Oppressed by shame
from Auschwitz to a politics of revolt
As part of its rejection of the mind-body split, phenomenology rejects the idea that thought and affect are severed from each other. As lived bodies we are affective thinkers, emotionally attuned to and engaged with the world and others. Pursuing this phenomenological attention to affect, this chapter identifies shame as the affect through which the self confronts its vulnerable intersubjectivity. It examines the ways the vulnerability expressed in shame is woven into the structures of our cultural, social, political and moral lives. It distinguishes the ways that shame may become a force that critiques prevailing meanings and norms, from the ways it can be used to enforce structures of oppression. Auschwitz is not only the most extreme example of the oppressive violence of shame, it was, according to Giorgio Agamben, the experiment in violence that in creating a new type of human being, the Musselman, put the very meaning of the human into question. The testimonies of the Auschwitz survivors Primo Levy and Jean Améry link the fate of the Musselman to the violence that, in destroying their capacity for shame, condemned them to an unbearable isolation. Between the Musselman and Levi and Améry shame may be seen as a pharmakon that can be used to poison a person's humanity or affirm it.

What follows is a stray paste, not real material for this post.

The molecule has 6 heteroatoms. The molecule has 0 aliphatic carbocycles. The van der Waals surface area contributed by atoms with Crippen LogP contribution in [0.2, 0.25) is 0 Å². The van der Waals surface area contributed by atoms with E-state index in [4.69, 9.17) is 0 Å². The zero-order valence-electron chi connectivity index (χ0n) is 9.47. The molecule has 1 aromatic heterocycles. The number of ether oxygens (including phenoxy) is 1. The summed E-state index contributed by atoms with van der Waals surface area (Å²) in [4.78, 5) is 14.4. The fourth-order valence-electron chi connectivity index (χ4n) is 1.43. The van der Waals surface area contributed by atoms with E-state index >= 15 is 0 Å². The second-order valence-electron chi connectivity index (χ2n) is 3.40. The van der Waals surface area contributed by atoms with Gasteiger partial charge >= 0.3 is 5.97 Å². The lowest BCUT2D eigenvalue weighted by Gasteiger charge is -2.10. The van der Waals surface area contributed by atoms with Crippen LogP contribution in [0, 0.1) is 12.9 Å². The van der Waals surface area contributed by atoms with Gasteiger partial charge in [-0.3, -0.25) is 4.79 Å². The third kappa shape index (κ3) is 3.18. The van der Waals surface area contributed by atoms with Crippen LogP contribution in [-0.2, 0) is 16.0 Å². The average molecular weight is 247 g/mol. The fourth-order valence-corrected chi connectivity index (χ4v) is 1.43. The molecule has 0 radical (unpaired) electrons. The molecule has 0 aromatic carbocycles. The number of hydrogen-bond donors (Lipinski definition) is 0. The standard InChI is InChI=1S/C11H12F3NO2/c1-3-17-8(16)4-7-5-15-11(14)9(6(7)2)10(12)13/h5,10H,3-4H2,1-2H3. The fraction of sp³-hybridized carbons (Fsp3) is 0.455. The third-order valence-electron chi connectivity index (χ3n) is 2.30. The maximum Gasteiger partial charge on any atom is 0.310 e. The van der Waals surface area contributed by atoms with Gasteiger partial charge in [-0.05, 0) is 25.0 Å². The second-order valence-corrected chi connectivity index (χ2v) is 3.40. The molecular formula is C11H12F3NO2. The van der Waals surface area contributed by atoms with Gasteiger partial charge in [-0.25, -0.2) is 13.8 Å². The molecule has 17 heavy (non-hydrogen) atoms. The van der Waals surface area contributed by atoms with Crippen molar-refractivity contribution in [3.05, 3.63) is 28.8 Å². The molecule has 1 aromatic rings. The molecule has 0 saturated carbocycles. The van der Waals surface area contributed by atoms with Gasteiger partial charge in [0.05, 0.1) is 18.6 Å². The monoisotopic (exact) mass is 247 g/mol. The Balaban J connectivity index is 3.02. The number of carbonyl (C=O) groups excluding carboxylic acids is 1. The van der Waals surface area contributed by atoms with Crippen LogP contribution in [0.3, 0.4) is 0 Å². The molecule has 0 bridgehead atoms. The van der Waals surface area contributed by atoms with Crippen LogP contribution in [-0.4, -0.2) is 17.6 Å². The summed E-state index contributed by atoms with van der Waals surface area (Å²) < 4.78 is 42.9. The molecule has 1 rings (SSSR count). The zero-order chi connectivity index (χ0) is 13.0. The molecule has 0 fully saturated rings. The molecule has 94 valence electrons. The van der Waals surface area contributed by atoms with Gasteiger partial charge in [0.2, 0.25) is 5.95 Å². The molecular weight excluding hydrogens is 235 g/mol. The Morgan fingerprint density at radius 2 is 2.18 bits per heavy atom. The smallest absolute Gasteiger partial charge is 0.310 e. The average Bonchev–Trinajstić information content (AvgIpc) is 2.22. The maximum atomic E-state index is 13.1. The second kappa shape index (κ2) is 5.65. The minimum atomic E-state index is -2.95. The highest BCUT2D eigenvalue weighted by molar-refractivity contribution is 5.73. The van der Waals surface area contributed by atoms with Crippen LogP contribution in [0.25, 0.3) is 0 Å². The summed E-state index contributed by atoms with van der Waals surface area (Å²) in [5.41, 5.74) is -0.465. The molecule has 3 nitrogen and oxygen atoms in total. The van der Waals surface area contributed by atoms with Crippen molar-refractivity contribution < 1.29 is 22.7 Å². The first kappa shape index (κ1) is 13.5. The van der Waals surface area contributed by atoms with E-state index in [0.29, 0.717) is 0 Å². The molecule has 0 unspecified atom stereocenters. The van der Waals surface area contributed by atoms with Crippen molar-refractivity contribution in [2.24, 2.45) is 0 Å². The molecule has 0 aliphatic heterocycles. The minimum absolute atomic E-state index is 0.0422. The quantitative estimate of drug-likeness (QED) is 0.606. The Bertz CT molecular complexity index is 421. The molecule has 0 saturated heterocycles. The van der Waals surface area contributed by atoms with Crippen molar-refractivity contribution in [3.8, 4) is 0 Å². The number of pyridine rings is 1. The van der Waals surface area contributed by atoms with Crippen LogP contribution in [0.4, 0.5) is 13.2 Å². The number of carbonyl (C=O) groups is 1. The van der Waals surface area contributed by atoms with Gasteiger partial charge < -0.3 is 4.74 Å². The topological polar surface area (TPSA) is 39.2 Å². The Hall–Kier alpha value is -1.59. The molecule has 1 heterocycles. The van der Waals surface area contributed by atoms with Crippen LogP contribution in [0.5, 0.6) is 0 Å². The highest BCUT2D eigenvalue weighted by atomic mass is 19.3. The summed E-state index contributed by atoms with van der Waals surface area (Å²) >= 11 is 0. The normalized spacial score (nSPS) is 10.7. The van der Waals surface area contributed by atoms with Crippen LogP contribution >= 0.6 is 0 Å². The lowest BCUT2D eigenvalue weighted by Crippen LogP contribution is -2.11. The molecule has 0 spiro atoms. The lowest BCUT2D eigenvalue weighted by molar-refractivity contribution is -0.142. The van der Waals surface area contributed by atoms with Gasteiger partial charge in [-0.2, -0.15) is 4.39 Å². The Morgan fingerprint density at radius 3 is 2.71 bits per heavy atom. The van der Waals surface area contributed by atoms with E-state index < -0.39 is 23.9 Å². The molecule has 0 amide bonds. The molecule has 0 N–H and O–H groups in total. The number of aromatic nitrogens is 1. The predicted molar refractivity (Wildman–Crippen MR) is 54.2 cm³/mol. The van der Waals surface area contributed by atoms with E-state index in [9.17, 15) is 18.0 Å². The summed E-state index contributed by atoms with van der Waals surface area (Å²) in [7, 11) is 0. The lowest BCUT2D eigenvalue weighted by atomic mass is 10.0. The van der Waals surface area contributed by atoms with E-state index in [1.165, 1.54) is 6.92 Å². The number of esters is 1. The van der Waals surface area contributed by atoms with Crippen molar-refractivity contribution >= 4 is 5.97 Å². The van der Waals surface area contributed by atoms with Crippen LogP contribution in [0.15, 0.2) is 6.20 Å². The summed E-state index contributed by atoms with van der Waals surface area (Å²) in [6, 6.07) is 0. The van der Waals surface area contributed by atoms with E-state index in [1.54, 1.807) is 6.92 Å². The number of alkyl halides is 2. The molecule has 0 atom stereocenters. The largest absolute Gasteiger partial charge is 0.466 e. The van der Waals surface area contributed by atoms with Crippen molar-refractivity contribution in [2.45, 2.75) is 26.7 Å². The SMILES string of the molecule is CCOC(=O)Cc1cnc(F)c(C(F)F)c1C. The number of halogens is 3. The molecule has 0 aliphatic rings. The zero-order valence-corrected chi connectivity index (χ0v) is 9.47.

Bergoffen, D. (2019)., Oppressed by shame: from Auschwitz to a politics of revolt, in L. Lauwaert, L. K. Smith & C. Sternad (eds.), Violence and meaning, Basingstoke, Palgrave Macmillan, pp. 217-238.
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